When pressed on the matter, Cruz added, "Our finances are not complicated. We put in the entirety of our savings, we did so through a combination of savings accounts and selling assets and taking a margin loan against other assets, and those facts are clear and transparent. And a technical and inadvertent filing error does not change that at all."

    Cruz was an insurgent candidate in 2012, who with the support of anti-Wall Street tea partiers, beat the GOP establishment's Senate pick, then-Lt. Gov. David Dewhurst, in the Republican primary.

    Heidi Cruz is currently on leave from her position as a Goldman Sachs executive to help with her husband's presidential campaign.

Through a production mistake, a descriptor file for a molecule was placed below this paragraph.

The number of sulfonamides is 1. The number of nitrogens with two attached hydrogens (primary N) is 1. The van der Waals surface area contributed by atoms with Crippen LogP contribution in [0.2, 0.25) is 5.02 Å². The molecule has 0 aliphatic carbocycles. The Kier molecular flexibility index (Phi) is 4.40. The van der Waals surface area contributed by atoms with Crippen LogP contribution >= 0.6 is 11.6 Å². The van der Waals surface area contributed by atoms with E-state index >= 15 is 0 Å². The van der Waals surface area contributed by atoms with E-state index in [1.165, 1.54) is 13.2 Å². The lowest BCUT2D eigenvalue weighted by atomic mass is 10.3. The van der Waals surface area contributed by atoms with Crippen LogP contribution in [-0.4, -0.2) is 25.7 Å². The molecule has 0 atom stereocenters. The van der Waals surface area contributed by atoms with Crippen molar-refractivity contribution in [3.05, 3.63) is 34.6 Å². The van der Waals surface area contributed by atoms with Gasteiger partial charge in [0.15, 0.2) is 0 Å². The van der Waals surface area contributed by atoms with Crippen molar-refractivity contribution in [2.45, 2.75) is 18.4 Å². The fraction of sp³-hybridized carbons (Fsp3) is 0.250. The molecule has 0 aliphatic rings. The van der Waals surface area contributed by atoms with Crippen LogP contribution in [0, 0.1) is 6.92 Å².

© 2016 CBS Interactive Inc. All Rights Reserved.

    http://www.cbsnews.com/news/ted-cruz...s-inadvertent/
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  4. #4
    Senior Member Judy's Avatar
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    Cruz was an insurgent candidate in 2012, who with the support of anti-Wall Street tea partiers, beat the GOP establishment's Senate pick, then-Lt. Gov. David Dewhurst, in the Republican primary.

    Heidi Cruz is currently on leave from her position as a Goldman Sachs executive to help with her husband's presidential campaign.
    Did the Tea Partiers know that both Cruz and his wife Heidi worked for the Bush Administration and Heidi walked straight out of the Bush Administration to this nice job with Goldman-Sachs? Did the Tea Parties know that their candidates campaign was being financed by Goldman-Sachs and CitiPigs? How can you be an anti-Wall Street candidate when you're borrowing money from the largest most disgusting player in the bail-out of 2008 to finance your Senate campaign and your wife works for them?